The silver lining to this is that pancakes are still well within my eating realm. To celebrate going dairy-free from now on, I updated this basic vegan pancake recipe (turns out you don’t need flax!) for these very simple, satisfying pancakes. They’re not going to win any attractiveness awards, but anything stuffed with peanut butter…cannot be bad. Plus, I think whole wheat pancakes are not only virtuous, but super tasty. These aren’t really revolutionary, just a fun way to eat pancakes (and leftovers make for a great little on-the-go package in the morning if you toss a couple in a pan to reheat while you brush your hair and dance around to Sia…or whatever wakes YOU up…).

Whole Wheat Stuffed Pancakes (vegan) // The Pancake Princess

 

Whole Wheat Stuffed Pancakes (vegan)

Prep Time: 10 minutes

Cook Time: 25 minutes

Total Time: 35 minutes

Yield: Around 8 stuffed pancakes

Simple, vegan whole wheat pancakes stuffed with banana, nut butter, jam, or whatever else you want.

Ingredients

  • 3/4 cup almond milk + 1/2 tablespoon apple cider vinegar
  • 3/4 cup whole wheat flour
  • 1 tablespoon sugar
  • 1.5 teaspoons baking powder
  • 1/2 teaspoon cinnamon (optional)
  • pinch of salt
  • 1 tablespoon olive oil
  • 1/2 teaspoon vanilla

  • For filling:
  • 1 banana, sliced thinly (or: sliced strawberries, mango, blueberries, chocolate chips, WHATEVER YOU WANT)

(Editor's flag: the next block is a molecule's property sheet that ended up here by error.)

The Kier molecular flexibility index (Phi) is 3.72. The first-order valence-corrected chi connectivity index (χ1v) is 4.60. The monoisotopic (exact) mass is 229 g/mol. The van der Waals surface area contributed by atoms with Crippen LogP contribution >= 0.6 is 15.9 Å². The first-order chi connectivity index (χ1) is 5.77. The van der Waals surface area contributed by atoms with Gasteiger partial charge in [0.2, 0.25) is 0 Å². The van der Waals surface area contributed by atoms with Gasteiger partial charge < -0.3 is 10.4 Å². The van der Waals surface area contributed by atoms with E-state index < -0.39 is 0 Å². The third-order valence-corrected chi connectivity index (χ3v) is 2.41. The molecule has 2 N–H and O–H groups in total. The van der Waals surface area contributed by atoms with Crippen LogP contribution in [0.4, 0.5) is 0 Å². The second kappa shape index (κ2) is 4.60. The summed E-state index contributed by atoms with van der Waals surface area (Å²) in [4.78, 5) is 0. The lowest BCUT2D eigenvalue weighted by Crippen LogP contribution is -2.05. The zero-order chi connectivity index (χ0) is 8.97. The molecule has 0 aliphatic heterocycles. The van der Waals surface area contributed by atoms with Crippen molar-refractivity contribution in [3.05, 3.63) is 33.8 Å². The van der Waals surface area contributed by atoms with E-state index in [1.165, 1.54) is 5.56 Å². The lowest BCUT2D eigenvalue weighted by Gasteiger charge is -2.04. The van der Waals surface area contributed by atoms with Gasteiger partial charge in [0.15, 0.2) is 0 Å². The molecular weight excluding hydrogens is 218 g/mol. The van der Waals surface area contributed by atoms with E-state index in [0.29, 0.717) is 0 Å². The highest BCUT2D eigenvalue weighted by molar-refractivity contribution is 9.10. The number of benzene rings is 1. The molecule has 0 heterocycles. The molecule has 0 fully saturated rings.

• your choice of nut butters, jams, or other spreads

Instructions

Combine the almond milk and vinegar and let sit. Whisk together all dry ingredients. Gently stir in the almond milk mixture, olive oil and vanilla until a lumpy batter forms. You can add additional water or milk at this point for thinner pancakes (I prefer thick ones).

Lightly grease a medium frying pan over medium heat. Drop a heaping tablespoon of batter into the preheated pan (batter should sizzle), then press a couple slices of banana in the center. Dollop a heaping quarter teaspoon of nut butter, jam, or both on top of the banana, then top with another banana slice, and then enough batter to just cover the filling. Let cook until you can easily slide a spatula underneath the pancake (about 2 minutes), then flip and cook until the other side is browned. Serve hot! Leftovers taste best reheated on the stovetop.